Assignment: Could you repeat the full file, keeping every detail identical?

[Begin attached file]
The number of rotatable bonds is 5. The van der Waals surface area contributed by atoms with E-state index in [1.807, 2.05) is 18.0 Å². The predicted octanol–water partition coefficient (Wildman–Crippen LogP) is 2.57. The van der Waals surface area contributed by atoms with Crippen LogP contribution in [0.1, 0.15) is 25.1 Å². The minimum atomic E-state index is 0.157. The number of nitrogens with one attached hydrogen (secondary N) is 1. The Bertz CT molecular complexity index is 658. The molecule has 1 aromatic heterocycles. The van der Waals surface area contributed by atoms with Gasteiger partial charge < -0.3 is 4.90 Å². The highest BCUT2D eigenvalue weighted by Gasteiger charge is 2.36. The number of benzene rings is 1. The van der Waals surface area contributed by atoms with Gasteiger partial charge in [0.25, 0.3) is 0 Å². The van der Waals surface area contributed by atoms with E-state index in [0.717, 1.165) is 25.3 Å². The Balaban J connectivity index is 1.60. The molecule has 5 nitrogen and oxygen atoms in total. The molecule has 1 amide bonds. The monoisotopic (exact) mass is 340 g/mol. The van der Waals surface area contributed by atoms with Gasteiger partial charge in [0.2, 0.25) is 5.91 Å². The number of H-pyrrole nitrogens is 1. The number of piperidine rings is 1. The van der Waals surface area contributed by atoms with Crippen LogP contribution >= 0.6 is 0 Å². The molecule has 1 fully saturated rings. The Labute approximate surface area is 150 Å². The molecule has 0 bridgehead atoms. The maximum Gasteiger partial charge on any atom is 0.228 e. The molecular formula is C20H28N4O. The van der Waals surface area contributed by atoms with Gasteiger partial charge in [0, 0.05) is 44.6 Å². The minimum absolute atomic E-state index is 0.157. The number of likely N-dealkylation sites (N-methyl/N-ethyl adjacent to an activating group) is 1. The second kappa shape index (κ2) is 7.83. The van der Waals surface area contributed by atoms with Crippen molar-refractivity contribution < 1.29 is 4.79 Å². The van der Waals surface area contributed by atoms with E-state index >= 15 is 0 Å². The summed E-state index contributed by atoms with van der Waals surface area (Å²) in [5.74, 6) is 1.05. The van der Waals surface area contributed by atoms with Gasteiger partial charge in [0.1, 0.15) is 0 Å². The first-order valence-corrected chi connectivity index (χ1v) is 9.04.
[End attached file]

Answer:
The number of rotatable bonds is 5. The van der Waals surface area contributed by atoms with E-state index in [1.807, 2.05) is 18.0 Å². The predicted octanol–water partition coefficient (Wildman–Crippen LogP) is 2.57. The van der Waals surface area contributed by atoms with Crippen LogP contribution in [0.1, 0.15) is 25.1 Å². The minimum atomic E-state index is 0.157. The number of nitrogens with one attached hydrogen (secondary N) is 1. The Bertz CT molecular complexity index is 658. The molecule has 1 aromatic heterocycles. The van der Waals surface area contributed by atoms with Gasteiger partial charge < -0.3 is 4.90 Å². The highest BCUT2D eigenvalue weighted by Gasteiger charge is 2.36. The number of benzene rings is 1. The van der Waals surface area contributed by atoms with Gasteiger partial charge in [0.25, 0.3) is 0 Å². The van der Waals surface area contributed by atoms with E-state index in [0.717, 1.165) is 25.3 Å². The Balaban J connectivity index is 1.60. The molecule has 5 nitrogen and oxygen atoms in total. The molecule has 1 amide bonds. The monoisotopic (exact) mass is 340 g/mol. The van der Waals surface area contributed by atoms with Gasteiger partial charge in [0.2, 0.25) is 5.91 Å². The number of H-pyrrole nitrogens is 1. The number of piperidine rings is 1. The van der Waals surface area contributed by atoms with Crippen LogP contribution >= 0.6 is 0 Å². The molecule has 1 fully saturated rings. The Labute approximate surface area is 150 Å². The molecule has 0 bridgehead atoms. The maximum Gasteiger partial charge on any atom is 0.228 e. The molecular formula is C20H28N4O. The van der Waals surface area contributed by atoms with Gasteiger partial charge in [0, 0.05) is 44.6 Å². The minimum absolute atomic E-state index is 0.157. The number of likely N-dealkylation sites (N-methyl/N-ethyl adjacent to an activating group) is 1. The second kappa shape index (κ2) is 7.83. The van der Waals surface area contributed by atoms with Crippen molar-refractivity contribution < 1.29 is 4.79 Å². The van der Waals surface area contributed by atoms with E-state index >= 15 is 0 Å². The summed E-state index contributed by atoms with van der Waals surface area (Å²) in [5.74, 6) is 1.05. The van der Waals surface area contributed by atoms with Gasteiger partial charge in [0.1, 0.15) is 0 Å². The first-order valence-corrected chi connectivity index (χ1v) is 9.04.